If you check what Operating System error 5 stands for, you will find out that it is a permissions issue.

C:\>net helpmsg 5

Access is denied.

Based on the error message, you will have to take corrective actions and re-run the setup.

Quick facts about applying updates on a SQL Cluster

When a SQL Server 2005 Service Pack is applied on a clustered SQL instance (SQL 2005 and above), the Service Pack/Cumulative Update/Hotfix will upgrade all the member nodes, if a cluster-aware component is selected on the component selection screen. There is no need to run the SP installation after failing over the SQL resources to the passive nodes and re-applying the SPs. The passive nodes are upgraded using a Task Scheduler job created by the SQL setup.

As for the non-cluster aware components like SSIS, Tools etc., if you select them along with the clustered components, then the patches will be applied for the non-cluster aware components as well on the member nodes. In case, you do NOT select the non-cluster aware components while running the update for the cluster aware components, then you will manually have to patch these components.

When applying patches for non-cluster aware components, you do not need to failover the resources.

Setup takes the SQL resource OFFLINE/ONLINE on the active node. The resource is taken offline to patch the binaries and then it is brought online by SQL Setup to apply the configuration scripts. There are no failovers involved during SQL 2005 patching.

Cluster Aware components: Database Services, Analysis Services

Non-cluster Aware components: Integration Services, Reporting Services, Tools

SQL Server 2005 setup failing with 29538 error

There are numerous occasions when we find that the SQL Server 2005 setup has failed due to the following error:
 
Product : Database Services (MSSQLSERVER)
Product Version (Previous): 3042
Product Version (Final) :
Status : Failure
Log File : C:\Program Files\Microsoft SQL Server\90\Setup Bootstrap\LOG\Hotfix\SQL9_Hotfix_KB955706_sqlrun_sql.msp.log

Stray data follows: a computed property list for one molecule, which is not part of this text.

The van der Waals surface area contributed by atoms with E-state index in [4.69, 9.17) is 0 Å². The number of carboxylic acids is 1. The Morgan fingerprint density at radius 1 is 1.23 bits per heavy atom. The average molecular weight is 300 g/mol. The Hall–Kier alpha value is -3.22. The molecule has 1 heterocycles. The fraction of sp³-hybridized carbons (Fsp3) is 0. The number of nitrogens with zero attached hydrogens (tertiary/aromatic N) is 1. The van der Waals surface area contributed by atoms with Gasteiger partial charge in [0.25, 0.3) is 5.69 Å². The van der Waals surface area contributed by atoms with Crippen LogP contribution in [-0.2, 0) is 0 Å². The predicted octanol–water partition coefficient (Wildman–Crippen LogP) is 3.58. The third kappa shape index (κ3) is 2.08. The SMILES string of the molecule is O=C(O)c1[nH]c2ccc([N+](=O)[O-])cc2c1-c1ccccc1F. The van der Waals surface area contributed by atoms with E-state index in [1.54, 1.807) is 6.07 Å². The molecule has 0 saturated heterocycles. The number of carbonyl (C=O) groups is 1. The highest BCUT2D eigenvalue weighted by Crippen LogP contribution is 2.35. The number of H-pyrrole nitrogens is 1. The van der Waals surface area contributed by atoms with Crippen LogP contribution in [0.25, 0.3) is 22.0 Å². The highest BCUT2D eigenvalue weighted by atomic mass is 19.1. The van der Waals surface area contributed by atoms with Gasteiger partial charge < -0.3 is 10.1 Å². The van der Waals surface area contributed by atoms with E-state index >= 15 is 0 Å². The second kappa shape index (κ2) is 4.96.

Error Number : 29538
Error Description : MSP Error: 29538 SQL Server Setup did not have the administrator permissions required to rename a file: C:\Program Files\Microsoft SQL Server\MSSQL.1\MSSQL\DATA\mssqlsystemresource1.ldf. To continue, verify that the file exists, and either grant administrator permissions to the account currently running Setup or log in with an administrator account. Then run SQL Server Setup again.
 
This can happen when we are trying to install SQL Server Service Packs, Hotfixes, Cumulative Updates or GDRs. Now what you need to do is find if any of the following are true:
1. The SQL Server service account doesn’t have sufficient privileges on the DATA folder of SQL Server
2. It is a recommendation that the MSSQLSYSTEMRESOURCE files (MDF and LDF) be in the same location as the master database. This issue is documented under KB947989.
3. Another point that you would want to check is if you have any services to re-start the SQL service if it is stopped. SQL Server Setup performs setup in two phases: the first phase being replacement of binaries and the second phase being running the configuration scripts for updating the metadata. During the first phase, the SQL Server service is stopped. In case, you have a service which restarts the SQL service at that point, then you would run into this issue.
 
The easiest way to verify this would be to check the status of the SQL service from the Services snap-in right after the failure and it should show up as started. Or if you are command prompt savvy Smile, then you could use "sc query mssqlserver" (provided it’s a default instance) to check the state. If it’s a named instance, then the service name would change from mssqlserver to mssql$<instance name>
 
Sample output:
SERVICE_NAME: mssqlserver
        TYPE               : 10  WIN32_OWN_PROCESS
        STATE              : 4  RUNNING
                                (STOPPABLE, PAUSABLE, ACCEPTS_SHUTDOWN)
        WIN32_EXIT_CODE    : 0  (0x0)
        SERVICE_EXIT_CODE  : 0  (0x0)
        CHECKPOINT         : 0x0
        WAIT_HINT          : 0x0
 
Two of the known service restart rules applied by other non-Microsoft services are:
1. Cisco security agent has a Service Restart rule which causes the SQL server service to restart once it is stopped.
2. Altiris has a similar rule.
 
The job of these services is to start services that were stopped. So when SQL setup stopped SQL Server service these services started SQL service which ended up holding a handle on this mssqlsystemresource1.ldf.